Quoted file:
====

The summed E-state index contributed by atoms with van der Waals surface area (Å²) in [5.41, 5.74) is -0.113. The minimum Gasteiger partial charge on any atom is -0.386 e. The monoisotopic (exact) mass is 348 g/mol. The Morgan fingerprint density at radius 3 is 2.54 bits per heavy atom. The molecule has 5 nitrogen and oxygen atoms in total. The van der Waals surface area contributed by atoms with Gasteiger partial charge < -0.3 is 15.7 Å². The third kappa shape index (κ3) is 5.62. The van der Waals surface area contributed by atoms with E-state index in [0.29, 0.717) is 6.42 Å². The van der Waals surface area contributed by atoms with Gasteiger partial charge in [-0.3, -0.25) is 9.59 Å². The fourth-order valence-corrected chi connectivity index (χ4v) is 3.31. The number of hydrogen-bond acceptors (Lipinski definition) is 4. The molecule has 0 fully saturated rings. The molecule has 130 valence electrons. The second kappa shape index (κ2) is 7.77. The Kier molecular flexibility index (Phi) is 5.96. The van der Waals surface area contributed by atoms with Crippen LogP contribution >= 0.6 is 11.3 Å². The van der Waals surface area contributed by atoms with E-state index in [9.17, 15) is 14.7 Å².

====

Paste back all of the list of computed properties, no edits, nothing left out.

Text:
The summed E-state index contributed by atoms with van der Waals surface area (Å²) in [5.41, 5.74) is -0.113. The minimum Gasteiger partial charge on any atom is -0.386 e. The monoisotopic (exact) mass is 348 g/mol. The Morgan fingerprint density at radius 3 is 2.54 bits per heavy atom. The molecule has 5 nitrogen and oxygen atoms in total. The van der Waals surface area contributed by atoms with Gasteiger partial charge < -0.3 is 15.7 Å². The third kappa shape index (κ3) is 5.62. The van der Waals surface area contributed by atoms with E-state index in [0.29, 0.717) is 6.42 Å². The van der Waals surface area contributed by atoms with Gasteiger partial charge in [-0.3, -0.25) is 9.59 Å². The fourth-order valence-corrected chi connectivity index (χ4v) is 3.31. The number of hydrogen-bond acceptors (Lipinski definition) is 4. The molecule has 0 fully saturated rings. The molecule has 130 valence electrons. The second kappa shape index (κ2) is 7.77. The Kier molecular flexibility index (Phi) is 5.96. The van der Waals surface area contributed by atoms with Crippen LogP contribution >= 0.6 is 11.3 Å². The van der Waals surface area contributed by atoms with E-state index in [9.17, 15) is 14.7 Å².